We all owe a great debt to the great archival project of French sound engineer-producer-Fou Records label owner (and an explorer of vintage synthesizers) Jean-Marc Foussat's excellent recordings. Thanks to his one-of-a kind archive of live recordings we already enjoyed such milestone gems of free jazz and free improvisation released by Fou Records as Derek Bailey / Joëlle Léandre / George Lewis / Evan Parker - 28 rue Dunois juillet 82 (2014); the Willem Breuker Kollektief - Angoulème 18 mai 1980 (2015) and Daunik Lazro / Joëlle Léandre / Georges Lewis - Enfances à Dunois le 8 janvier 1984 (2016).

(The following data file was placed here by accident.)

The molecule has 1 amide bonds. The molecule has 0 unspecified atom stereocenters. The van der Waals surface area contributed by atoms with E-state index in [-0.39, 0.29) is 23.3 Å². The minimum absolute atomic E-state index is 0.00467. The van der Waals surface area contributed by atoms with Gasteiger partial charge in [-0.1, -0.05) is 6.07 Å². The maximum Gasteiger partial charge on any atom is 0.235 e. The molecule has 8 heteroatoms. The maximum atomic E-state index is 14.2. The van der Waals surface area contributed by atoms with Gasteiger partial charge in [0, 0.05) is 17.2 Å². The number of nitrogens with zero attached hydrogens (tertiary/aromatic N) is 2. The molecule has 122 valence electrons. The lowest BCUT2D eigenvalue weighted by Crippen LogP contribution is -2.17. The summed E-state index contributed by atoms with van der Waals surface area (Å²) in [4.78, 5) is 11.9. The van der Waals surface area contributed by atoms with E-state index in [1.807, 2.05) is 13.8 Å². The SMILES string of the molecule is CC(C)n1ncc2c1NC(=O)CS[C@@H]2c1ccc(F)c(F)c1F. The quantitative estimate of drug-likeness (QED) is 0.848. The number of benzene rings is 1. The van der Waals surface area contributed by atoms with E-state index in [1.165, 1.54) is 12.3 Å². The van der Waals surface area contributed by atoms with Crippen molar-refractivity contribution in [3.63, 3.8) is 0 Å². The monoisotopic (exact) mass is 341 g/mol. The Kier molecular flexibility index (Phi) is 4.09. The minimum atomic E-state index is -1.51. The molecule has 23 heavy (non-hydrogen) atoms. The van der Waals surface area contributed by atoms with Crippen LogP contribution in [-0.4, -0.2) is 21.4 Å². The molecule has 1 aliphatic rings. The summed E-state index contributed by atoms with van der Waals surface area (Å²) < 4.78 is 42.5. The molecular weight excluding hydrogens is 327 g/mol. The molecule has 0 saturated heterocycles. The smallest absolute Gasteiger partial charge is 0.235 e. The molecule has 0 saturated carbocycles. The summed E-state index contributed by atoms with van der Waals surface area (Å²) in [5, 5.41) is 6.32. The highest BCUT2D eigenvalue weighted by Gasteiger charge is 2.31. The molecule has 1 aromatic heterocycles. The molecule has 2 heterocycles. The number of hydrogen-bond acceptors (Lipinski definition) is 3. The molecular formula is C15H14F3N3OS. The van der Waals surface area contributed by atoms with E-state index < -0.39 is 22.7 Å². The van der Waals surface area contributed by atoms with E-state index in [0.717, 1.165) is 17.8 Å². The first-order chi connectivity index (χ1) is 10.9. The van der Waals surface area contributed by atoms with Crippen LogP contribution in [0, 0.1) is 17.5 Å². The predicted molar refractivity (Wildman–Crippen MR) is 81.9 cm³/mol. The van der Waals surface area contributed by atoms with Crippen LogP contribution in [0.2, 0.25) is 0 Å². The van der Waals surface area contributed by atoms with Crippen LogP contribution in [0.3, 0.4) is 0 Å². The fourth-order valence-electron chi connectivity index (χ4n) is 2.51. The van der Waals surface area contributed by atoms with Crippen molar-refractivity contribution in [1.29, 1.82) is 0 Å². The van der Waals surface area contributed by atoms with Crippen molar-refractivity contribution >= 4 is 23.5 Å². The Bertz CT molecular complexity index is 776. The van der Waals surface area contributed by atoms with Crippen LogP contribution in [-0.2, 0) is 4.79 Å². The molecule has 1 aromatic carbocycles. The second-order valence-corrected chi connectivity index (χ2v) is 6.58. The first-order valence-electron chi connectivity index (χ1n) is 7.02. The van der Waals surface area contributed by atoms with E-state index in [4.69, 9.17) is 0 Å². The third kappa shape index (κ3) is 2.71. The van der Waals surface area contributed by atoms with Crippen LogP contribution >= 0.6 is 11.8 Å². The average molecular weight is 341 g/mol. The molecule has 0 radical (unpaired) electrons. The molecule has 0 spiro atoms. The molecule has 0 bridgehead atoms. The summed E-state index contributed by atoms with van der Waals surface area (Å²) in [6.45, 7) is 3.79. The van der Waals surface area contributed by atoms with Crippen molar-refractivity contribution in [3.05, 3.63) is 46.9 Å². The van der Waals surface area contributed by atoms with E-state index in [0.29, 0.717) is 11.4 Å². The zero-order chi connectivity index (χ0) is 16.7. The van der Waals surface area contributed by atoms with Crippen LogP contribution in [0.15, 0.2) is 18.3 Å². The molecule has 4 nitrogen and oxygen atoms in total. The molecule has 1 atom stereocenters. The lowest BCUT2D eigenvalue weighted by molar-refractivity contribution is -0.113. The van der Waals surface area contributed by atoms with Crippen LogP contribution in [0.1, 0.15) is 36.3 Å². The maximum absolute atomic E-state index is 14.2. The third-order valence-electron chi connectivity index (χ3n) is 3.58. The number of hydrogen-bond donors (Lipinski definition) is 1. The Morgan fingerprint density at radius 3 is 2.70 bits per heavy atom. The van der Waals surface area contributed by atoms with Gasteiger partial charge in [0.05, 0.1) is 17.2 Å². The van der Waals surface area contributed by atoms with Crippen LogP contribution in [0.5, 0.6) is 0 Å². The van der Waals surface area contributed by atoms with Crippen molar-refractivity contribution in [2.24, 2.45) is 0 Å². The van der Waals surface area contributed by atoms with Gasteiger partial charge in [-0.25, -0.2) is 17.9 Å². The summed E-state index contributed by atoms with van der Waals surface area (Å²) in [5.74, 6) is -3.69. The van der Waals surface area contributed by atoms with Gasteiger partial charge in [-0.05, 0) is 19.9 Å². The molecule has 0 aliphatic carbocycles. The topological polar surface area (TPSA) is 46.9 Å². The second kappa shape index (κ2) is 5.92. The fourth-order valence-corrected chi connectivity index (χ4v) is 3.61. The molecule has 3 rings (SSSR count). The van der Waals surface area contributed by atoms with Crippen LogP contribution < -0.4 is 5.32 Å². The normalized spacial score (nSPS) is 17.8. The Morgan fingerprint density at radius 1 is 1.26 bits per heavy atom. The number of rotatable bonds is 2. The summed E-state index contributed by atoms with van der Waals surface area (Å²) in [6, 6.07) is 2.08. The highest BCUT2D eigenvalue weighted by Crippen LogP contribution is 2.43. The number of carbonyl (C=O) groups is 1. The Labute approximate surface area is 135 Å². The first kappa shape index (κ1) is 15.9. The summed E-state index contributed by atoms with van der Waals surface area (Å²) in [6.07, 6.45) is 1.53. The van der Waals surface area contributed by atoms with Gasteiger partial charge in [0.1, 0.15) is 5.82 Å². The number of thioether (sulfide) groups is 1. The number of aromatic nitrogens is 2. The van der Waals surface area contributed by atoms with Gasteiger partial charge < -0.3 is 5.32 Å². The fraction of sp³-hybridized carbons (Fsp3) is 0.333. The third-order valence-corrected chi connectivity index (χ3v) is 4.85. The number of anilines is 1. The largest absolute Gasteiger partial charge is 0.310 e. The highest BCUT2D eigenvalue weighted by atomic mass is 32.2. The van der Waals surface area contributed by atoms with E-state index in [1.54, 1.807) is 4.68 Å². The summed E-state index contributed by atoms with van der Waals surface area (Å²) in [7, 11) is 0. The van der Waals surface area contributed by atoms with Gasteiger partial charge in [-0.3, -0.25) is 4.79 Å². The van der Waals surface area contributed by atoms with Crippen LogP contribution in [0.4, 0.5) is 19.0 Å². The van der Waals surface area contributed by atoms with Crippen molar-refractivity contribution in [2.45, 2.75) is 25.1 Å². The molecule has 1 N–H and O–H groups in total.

Now, Foussat and Fou Records offer Topographie Parisienne Dunois April 3d 1981, a live perspective on one of the defining and most sought-after album of European free-improvisation: The Topography of the Lungs (Incus, 1970), captured during a June 1970 studio session and featuring young British tenor and soprano sax player Evan Parker, guitarist Derek Bailey and Dutch drummer Han Bennink. The seminal album also helped launch the legendary Incus label, co-founded by Bailey, Parker and drummer Tony Oxley. This album’s mystique was enhanced by decades of scarcity (and a famous rift between Bailey and Parker), until reissued on Parker’s Psi label in 2006, a year after the passing of Bailey and in memory of Bailey.